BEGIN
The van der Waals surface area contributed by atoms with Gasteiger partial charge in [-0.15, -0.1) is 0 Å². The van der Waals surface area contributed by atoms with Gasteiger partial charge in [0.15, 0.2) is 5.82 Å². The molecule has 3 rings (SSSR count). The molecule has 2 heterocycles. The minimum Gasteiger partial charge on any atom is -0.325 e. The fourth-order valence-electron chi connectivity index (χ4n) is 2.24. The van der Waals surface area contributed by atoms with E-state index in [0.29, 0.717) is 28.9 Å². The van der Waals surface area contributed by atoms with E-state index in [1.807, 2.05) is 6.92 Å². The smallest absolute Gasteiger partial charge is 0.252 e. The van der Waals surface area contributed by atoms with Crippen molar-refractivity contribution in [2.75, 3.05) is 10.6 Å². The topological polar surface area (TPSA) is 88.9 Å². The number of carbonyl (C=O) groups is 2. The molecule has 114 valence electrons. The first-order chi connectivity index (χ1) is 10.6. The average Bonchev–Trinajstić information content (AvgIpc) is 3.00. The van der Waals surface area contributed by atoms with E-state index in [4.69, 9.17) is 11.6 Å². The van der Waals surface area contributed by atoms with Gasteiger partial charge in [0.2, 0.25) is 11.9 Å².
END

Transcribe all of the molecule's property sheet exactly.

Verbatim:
The van der Waals surface area contributed by atoms with Gasteiger partial charge in [-0.15, -0.1) is 0 Å². The van der Waals surface area contributed by atoms with Gasteiger partial charge in [0.15, 0.2) is 5.82 Å². The molecule has 3 rings (SSSR count). The molecule has 2 heterocycles. The minimum Gasteiger partial charge on any atom is -0.325 e. The fourth-order valence-electron chi connectivity index (χ4n) is 2.24. The van der Waals surface area contributed by atoms with E-state index in [0.29, 0.717) is 28.9 Å². The van der Waals surface area contributed by atoms with E-state index in [1.807, 2.05) is 6.92 Å². The smallest absolute Gasteiger partial charge is 0.252 e. The van der Waals surface area contributed by atoms with Crippen molar-refractivity contribution in [2.75, 3.05) is 10.6 Å². The topological polar surface area (TPSA) is 88.9 Å². The number of carbonyl (C=O) groups is 2. The molecule has 114 valence electrons. The first-order chi connectivity index (χ1) is 10.6. The average Bonchev–Trinajstić information content (AvgIpc) is 3.00. The van der Waals surface area contributed by atoms with E-state index in [4.69, 9.17) is 11.6 Å². The van der Waals surface area contributed by atoms with Gasteiger partial charge in [0.2, 0.25) is 11.9 Å².